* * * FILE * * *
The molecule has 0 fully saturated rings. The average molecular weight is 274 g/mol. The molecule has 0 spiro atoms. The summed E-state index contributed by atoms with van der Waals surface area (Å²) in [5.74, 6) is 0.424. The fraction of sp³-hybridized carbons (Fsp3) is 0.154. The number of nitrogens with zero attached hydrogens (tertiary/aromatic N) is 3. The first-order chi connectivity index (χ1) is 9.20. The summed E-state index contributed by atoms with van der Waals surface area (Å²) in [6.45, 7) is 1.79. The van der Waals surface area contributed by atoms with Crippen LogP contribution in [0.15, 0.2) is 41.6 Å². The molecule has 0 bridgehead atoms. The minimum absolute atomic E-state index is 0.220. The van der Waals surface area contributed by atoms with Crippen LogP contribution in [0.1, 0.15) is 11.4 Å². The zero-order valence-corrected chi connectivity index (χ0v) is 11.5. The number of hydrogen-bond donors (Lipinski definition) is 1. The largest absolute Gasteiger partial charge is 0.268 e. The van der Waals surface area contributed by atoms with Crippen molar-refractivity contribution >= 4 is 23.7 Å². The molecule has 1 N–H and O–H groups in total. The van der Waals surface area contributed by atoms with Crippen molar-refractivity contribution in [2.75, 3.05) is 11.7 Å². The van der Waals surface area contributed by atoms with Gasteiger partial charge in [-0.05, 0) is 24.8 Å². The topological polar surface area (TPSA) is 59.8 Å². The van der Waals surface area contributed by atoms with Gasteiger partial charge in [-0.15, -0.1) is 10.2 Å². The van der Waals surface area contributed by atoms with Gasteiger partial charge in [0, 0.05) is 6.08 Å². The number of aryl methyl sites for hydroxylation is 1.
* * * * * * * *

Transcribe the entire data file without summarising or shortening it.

The molecule has 0 fully saturated rings. The average molecular weight is 274 g/mol. The molecule has 0 spiro atoms. The summed E-state index contributed by atoms with van der Waals surface area (Å²) in [5.74, 6) is 0.424. The fraction of sp³-hybridized carbons (Fsp3) is 0.154. The number of nitrogens with zero attached hydrogens (tertiary/aromatic N) is 3. The first-order chi connectivity index (χ1) is 9.20. The summed E-state index contributed by atoms with van der Waals surface area (Å²) in [6.45, 7) is 1.79. The van der Waals surface area contributed by atoms with Crippen LogP contribution in [0.15, 0.2) is 41.6 Å². The molecule has 0 bridgehead atoms. The minimum absolute atomic E-state index is 0.220. The van der Waals surface area contributed by atoms with Crippen LogP contribution in [0.1, 0.15) is 11.4 Å². The zero-order valence-corrected chi connectivity index (χ0v) is 11.5. The number of hydrogen-bond donors (Lipinski definition) is 1. The largest absolute Gasteiger partial charge is 0.268 e. The van der Waals surface area contributed by atoms with Crippen molar-refractivity contribution >= 4 is 23.7 Å². The molecule has 1 N–H and O–H groups in total. The van der Waals surface area contributed by atoms with Crippen molar-refractivity contribution in [2.75, 3.05) is 11.7 Å². The van der Waals surface area contributed by atoms with Gasteiger partial charge in [-0.05, 0) is 24.8 Å². The topological polar surface area (TPSA) is 59.8 Å². The van der Waals surface area contributed by atoms with Gasteiger partial charge in [-0.15, -0.1) is 10.2 Å². The van der Waals surface area contributed by atoms with Gasteiger partial charge in [0, 0.05) is 6.08 Å². The number of aryl methyl sites for hydroxylation is 1.